Last month, the Arizona senator got a whisper in his ear from Sen. Joe Lieberman, after he said that Iran was providing aid to Al Qaeda in Iraq, a Sunni group. Iran, however, is actually a Shiite nation. On Fox News Sunday, McCain also got wrong the details of an Iraqi ceasefire.
"His friend, Joe Lieberman, who was also on the trip, had to famously whisper in his ear to correct him," the LA Times writes today. "This allowed McCain's two Democratic rivals for the presidency, Barack Obama and Hillary Clinton to criticize McCain for his mistake, which came in the area that's supposed to be in his wheelhouse: national security and foreign policy."
At today's Senate Armed Services Committee hearing, McCain seems to have gotten it wrong again, when interviewing Iraq commander Gen. David Petraeus.
MCCAIN: "There are numerous threats to security in Iraq and the future of Iraq. Do you still view al-Qaeda in Iraq as a major threat?"
PETRAEUS: "It is a major threat. Though it is certainly as not as major a threat as it was say, 15 months ago."
MCCAIN: "Certainly not an obscure sect of the Shias overall?
"McCain may want to work on this obvious weakness in his Iraq fund of knowledge," the Times blog remarks. "Maybe flash cards would help."
During an appearance on Fox News Sunday Apr. 6, McCain repeated the false claim that Muqtada al-Sadr declared the ceasefire in Basra last week and said he thought the Iraqi army was performing well.
"It was al-Sadr that declared the ceasefire, not Maliki," said McCain. "With respect, I donít think Sadr would have declared the ceasefire if he thought he was winning. Most times in history, military engagements, the winning side doesnít declare the ceasefire. The second point is, overall, the Iraqi military performed pretty well. Ö The military is functioning very effectively."
The Democratic National Committee quickly attacked McCain, noting several mishaps in a press release.
March 17, 2008: McCain said on the Hugh Hewitt radio show "As you know, there are al-Qaeda operatives that are taken back into Iran, given training as leaders, and they're moving back into Iraq." [New York Times, 3/19/08 -- Transcript.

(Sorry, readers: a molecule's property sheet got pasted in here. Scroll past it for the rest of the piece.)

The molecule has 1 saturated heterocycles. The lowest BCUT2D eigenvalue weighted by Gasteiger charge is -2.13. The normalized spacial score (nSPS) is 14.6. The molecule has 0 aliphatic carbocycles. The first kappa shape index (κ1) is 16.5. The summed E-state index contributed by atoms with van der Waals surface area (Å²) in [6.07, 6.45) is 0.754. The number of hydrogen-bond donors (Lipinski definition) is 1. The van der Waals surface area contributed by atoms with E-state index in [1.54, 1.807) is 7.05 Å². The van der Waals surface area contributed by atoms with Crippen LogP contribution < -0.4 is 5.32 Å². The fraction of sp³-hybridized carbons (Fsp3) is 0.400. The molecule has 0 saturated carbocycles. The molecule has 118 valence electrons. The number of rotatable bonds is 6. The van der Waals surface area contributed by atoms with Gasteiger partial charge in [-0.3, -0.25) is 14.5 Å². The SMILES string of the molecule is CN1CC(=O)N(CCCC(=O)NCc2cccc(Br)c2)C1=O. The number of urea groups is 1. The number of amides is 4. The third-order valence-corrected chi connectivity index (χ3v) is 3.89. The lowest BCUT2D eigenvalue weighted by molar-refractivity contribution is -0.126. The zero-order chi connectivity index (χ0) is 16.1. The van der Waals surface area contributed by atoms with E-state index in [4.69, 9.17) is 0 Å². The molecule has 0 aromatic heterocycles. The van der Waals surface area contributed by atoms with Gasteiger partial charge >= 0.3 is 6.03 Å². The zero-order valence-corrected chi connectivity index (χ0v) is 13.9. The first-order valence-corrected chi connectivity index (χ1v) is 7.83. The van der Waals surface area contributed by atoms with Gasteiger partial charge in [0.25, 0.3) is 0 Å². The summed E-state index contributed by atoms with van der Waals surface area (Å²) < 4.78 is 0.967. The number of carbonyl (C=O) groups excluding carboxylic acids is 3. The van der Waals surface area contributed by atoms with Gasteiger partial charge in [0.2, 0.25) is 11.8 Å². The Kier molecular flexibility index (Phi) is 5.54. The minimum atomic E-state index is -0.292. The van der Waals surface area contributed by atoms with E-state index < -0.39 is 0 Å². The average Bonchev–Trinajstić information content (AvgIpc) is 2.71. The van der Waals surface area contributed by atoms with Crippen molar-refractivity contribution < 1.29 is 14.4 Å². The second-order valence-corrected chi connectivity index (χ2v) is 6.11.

March 18, 2008: In Jordan after a trip to Iraq, McCain said a press conference that " 'We continue to be concerned about Iranian [operatives] taking al-Qaeda into Iran, training them and sending them back,' he said in comments after meeting with Jordan's King Abdullah II on Tuesday afternoon. Pressed to elaborate, McCain said it is 'common knowledge and has been reported in the media that al-Qaeda is going back into Iran and receiving training and are coming back into Iraq from Iran; that's well known. And it's unfortunate.' A few moments later, Sen. Joseph I. Lieberman (I-Conn.), standing just behind McCain, stepped forward and whispered in his ear. McCain then said, 'I'm sorry, the Iranians are training extremists, not al-Qaeda.'" [Washington Post, 3/19/08]
March 19, 2008: The next day however, in a press release on the fifth anniversary of the U.S. invasion of Iraq, McCain said "Al Qaeda and Shia extremists -- with support from external powers such as Iran -- are on the run but not defeated." [McCain Presidential Campaign Press Release via Targeted News Service, 3/19/08]
November 2007: McCain Said that Al Qaeda Is Getting "Supplies and Equipment" From Iran. "Al Qaeda is not defeated," McCain told George Stephanopoulos on ABC's This Week. "They're on the run, but they are not defeated, and they continue to get supplies and equipment through Iran, and they continue to get suicide bombers through Syria." [ABC, This Week with George Stephanopoulos, 11/25/07]
April 8, 2008: McCain Referred To Al Qaeda As A "Sect Of Shi'ites" MCCAIN: Do you still view al Qaeda in Iraq as a major threat? PETRAEUS: It is still a major threat, though it is certainly not as major a threat as it was say 15 months ago. MCCAIN: Certainly not an obscure sect of the Shi'ites overall? [CNN, 4/8/08]